O.V.S. Bulleid - A Biography
Bulleid was an engineering genius, an innovator on the railway scene, best known for the 'Bulleid Pacifics', power of the legendary 'Atlantic Coast Express' that carried holiday-makers to the South West, and the non-stop 'Bournemouth Belle' Pullman service from Waterloo to the sea.
But who was the man behind these enduring locomotive designs ?
His family routes can be traced back to Eggesford and North Tawton in mid Devon in the 1800s, and Bulleid's father William lived for a short time in Teignmouth before emigrating to South Island, New Zealand in 1875.
William met up with Marianne Pugh, a friend from years before, while on a business trip to London; they were married within a month, and he took his new Welsh bride home to Invercargill in the autumn of 1878.
And so Oliver Vaughan Snell Bulleid was born in New Zealand on September 19th 1882, and set about a happy childhood there.
However shortly before Oliver's seventh birthday, his father contracted pleurisy and died in August 1889.
Less than a year later, Oliver, his younger brother and sister, and their inconsolable mother reluctantly started on the long journey home to Wales.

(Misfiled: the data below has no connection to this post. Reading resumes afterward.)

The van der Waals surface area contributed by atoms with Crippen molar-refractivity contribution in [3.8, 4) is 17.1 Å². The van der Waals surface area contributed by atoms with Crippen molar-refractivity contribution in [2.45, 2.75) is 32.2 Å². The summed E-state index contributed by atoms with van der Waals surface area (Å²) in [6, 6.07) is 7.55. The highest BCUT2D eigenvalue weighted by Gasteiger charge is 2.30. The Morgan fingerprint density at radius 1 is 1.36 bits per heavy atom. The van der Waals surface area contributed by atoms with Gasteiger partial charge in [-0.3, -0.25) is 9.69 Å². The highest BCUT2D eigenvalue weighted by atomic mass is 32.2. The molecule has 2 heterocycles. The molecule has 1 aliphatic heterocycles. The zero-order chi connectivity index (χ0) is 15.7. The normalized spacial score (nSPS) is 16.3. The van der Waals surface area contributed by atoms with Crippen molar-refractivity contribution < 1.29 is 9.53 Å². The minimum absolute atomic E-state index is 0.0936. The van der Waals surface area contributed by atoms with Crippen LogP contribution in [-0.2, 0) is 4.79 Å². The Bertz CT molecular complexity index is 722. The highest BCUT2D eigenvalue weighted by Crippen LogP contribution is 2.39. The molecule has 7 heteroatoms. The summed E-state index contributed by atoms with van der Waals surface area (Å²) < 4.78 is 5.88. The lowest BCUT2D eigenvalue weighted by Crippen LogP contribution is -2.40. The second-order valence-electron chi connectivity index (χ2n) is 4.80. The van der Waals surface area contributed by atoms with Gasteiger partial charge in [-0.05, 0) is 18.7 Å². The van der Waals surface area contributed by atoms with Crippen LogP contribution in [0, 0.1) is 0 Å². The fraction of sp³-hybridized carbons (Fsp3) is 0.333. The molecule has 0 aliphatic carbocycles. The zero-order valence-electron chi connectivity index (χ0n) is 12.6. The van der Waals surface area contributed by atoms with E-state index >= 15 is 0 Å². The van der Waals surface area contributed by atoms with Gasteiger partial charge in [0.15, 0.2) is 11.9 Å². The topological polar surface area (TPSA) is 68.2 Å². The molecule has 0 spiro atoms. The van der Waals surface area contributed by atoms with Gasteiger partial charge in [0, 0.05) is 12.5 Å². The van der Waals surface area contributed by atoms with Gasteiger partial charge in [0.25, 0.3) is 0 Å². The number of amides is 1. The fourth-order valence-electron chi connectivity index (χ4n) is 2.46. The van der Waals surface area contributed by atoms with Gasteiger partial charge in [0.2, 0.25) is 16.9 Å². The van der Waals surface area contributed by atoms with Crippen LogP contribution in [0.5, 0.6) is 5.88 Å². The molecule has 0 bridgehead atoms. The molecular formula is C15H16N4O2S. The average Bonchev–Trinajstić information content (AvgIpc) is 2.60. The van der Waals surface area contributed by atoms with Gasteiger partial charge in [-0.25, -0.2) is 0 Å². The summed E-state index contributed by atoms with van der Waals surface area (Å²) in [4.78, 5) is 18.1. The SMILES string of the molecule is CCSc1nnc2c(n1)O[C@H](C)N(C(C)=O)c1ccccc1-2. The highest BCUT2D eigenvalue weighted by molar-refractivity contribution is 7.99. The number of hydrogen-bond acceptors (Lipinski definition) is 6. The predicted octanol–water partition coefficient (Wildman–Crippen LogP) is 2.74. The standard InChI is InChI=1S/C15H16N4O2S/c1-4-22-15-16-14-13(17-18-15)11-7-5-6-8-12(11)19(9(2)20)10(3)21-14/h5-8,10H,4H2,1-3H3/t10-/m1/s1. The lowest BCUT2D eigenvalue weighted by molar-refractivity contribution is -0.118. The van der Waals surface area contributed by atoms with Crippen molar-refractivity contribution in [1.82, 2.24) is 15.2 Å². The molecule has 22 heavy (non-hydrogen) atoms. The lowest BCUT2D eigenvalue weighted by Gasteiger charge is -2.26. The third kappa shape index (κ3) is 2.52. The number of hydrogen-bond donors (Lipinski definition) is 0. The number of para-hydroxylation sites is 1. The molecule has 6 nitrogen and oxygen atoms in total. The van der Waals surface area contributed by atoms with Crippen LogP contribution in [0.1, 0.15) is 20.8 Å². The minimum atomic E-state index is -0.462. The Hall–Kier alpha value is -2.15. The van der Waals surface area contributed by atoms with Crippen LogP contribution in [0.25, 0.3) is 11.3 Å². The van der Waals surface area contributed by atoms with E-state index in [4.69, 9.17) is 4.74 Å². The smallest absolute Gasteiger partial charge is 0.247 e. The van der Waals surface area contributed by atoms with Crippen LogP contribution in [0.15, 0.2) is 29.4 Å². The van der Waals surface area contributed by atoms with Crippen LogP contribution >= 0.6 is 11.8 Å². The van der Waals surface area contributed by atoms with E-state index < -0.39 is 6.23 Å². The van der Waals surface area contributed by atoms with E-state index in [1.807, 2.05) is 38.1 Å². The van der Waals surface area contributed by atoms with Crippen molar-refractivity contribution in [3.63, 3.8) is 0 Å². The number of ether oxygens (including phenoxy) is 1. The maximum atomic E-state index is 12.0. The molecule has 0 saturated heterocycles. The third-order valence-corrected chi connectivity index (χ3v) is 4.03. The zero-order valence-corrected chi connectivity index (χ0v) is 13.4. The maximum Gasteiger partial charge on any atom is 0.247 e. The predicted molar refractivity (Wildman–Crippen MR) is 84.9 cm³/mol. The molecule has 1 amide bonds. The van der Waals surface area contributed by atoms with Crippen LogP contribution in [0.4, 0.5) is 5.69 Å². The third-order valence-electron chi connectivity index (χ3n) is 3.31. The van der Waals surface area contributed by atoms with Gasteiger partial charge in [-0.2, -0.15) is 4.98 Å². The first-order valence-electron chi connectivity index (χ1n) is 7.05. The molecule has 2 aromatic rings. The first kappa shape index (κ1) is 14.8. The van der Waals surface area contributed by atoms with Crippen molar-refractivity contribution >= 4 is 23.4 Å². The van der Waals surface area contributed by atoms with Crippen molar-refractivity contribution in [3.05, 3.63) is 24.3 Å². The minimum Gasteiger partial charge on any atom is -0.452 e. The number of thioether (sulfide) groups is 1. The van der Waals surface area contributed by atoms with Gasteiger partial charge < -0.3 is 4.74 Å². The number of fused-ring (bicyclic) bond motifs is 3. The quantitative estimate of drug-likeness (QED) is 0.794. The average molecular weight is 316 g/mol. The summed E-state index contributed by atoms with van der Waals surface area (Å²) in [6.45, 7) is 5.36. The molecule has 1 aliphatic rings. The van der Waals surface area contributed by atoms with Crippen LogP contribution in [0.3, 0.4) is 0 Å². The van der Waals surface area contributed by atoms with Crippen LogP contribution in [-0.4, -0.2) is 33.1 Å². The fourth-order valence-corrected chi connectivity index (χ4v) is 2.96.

As he grew up in Llanfyllin, Oliver was an astute student and was also well known among to the local trades, coppersmith, joiner, blacksmith, and the small gasworks; and yet also happy with his own company.
He excelled at Accrington Technical college, and was adept at using the tools and lathe in his Uncle William's workshop.
The family made plans for Oliver to return to New Zealand to study for the Legal profession, and was it not for the swift intervention of the Rev. Edgar Lee who was Oliver's cousin, he would have been despatched on a ship.
Lee had no wish to see his young cousin sent off to the care of his sister, but instead Lee had a firm friend in one of his parishioners, the locomotive Superintendent Henry Ivatt.
Following an interview Oliver was offered a place as a Great Northern Railway Apprentice starting in Doncaster on Jan 21st 1901, aged 18 (2 years older than normal); the £50 fee paid for by Lee.
After a successful 4-year apprenticeship spent absorbing all he could, and a year as assistant to the railway's Locomotive Running Superintendent, Oliver was promoted to be personal assistant to the Works Manager at Doncaster.
In 1908 he left to work with the French division of Westinghouse Electric Corporation in Paris, and also that year he married Marjorie Ivatt, the youngest daughter of H. A. Ivatt.
The young couple then spent a few years living in France, before moving to Turin where Bulleid was appointed engineer for the 1911 trade exhibition.